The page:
This parcel, object of case No. 6908, is small, the fruit trees are distributed over the whole parcel, and the court is satisfied that Datto Darondon and his wife Alanga have possessed, occupied, administered, and cultivated the land continuously, openly, pacifically, and as owners for at least twenty-five years.
5. The parcel of land claimed by the applicant in case No. 6909 is the larger of the two parcels and contains 37.87 hectares, or more than 90 acres. It is long narrow strip of land stretching along the beach in a southwesterly direction between the mouths of the Nunucan and Agus River. It is almost 2 kilometers long, and includes all the target range of Camp Overton.
The testimony of the witnesses as to the cultivation of this parcel is somewhat contradictory and not very satisfactory. To better understand the testimony it is necessary to take into account the fact that the Moro Dalano has a small parcel of land between this parcel and the Nunucan River which separates this land from the other parcel subject of the application in case No. 6908.1awphil.net
Datto Bunglay who sold this land to the applicant, as the court understands from his declaration, claims to have acquired part of it by inheritance from his uncle, Datto Anandog, who died without issue, and the balance by his own possession and cultivation. The testimony of this witness is somewhat confused and contradictory. But he testified that his uncle Anandog cleared the land, and that he helped clear portions of it himself, That they planted about 70 cocos, 12 mango, 45 nanca, and about 150 cacao trees; that 12 of the coco trees and all of the other fruit trees except the 3 manga trees were planted by his uncle Datto Anandog on the southwestern portion of the land near the River Agus; that 58 coco trees were planted by himself on the northern portion near the River Nunucan; and that these coco trees were not bearing fruit yet at the time when the land was sold to the applicant Doña Demetria Cacho. He further testified that he planted a hedge of tubatuba on the boundary line of the parcel; that his house was on the northeast part of the land partly near the three mango trees, and partly near point 25 of the boundary line marked on the plan; that the house of his uncle was on the southern portion near the River Agus where the fruit trees planted by him, mentioned above, were located. There are 3 mango trees yet standing on the west side of the road which leads from Camp Overton to Camp Keithly near point 25 of the plan, and the court can very well believe that there was formerly a house in the vicinity of these mango trees. There were also some fruit trees and a house on the western portion of the land near the River Agus, and some of the fruit trees and portions of the house still remain.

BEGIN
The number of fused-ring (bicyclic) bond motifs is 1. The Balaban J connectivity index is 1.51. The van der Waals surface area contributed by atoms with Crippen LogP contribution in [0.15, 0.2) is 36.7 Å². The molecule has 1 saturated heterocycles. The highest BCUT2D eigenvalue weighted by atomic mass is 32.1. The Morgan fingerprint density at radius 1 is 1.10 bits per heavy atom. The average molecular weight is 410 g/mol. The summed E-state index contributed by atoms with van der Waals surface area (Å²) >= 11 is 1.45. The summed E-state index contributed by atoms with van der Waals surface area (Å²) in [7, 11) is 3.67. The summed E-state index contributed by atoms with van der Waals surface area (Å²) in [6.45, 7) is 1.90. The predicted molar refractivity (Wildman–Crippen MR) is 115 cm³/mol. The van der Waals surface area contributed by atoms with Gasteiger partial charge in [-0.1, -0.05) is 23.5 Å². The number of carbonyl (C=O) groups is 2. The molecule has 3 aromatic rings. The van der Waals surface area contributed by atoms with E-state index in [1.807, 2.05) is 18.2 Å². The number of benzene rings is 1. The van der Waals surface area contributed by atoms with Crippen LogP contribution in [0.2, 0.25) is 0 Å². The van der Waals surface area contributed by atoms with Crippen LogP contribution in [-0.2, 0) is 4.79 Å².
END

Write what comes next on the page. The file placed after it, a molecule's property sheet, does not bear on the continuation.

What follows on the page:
The court is satisfied also that there were formerly cocos and perhaps nanca and other fruit trees near the River Nunucan; but it appears that these trees were on land of the Moro Dalano. The portion of the land not cleared by the military for use as target range is a wooded jungle very similar to the land across the road from it, which is marked on the plan as Government land and which nobody claims has ever been cultivated. There are trees 2 or 3 feet in diameter on the part of the land not cleared, and the court noted fallen trunks of about the same diameter on the part cleared near the beach. But there are not many large trees on this land nor on the adjoining Government land.
The court tried to find the remains of the tubatuba hedge, which, according to the witness Bunglay, was planted on the boundary line of the land, not only on the day of the ocular inspection but also on another day when the court was on the land for more than an hour. No traces of this hedge could be found. It is possible that the hedge has been destroyed by the military; but the greater part of the line between this land and the Government land adjoining has not been cleared and the court believes that if such a hedge had ever existed there would be traces of it remaining. The court has made many ocular inspections of agricultural lands, and has often found remains of tubatuba hedges on lands abandoned for years and overgrown with brush. Nor is there cogon grass on the part not cleared by the military. The court noted some abandoned lands covered with cogon between Camp Overton and Iligan not far from this land and the court is convinced that the vicinity is no exception to the general rule that abandoned lands first up with cogon and afterwards become covered with timber.itc-alf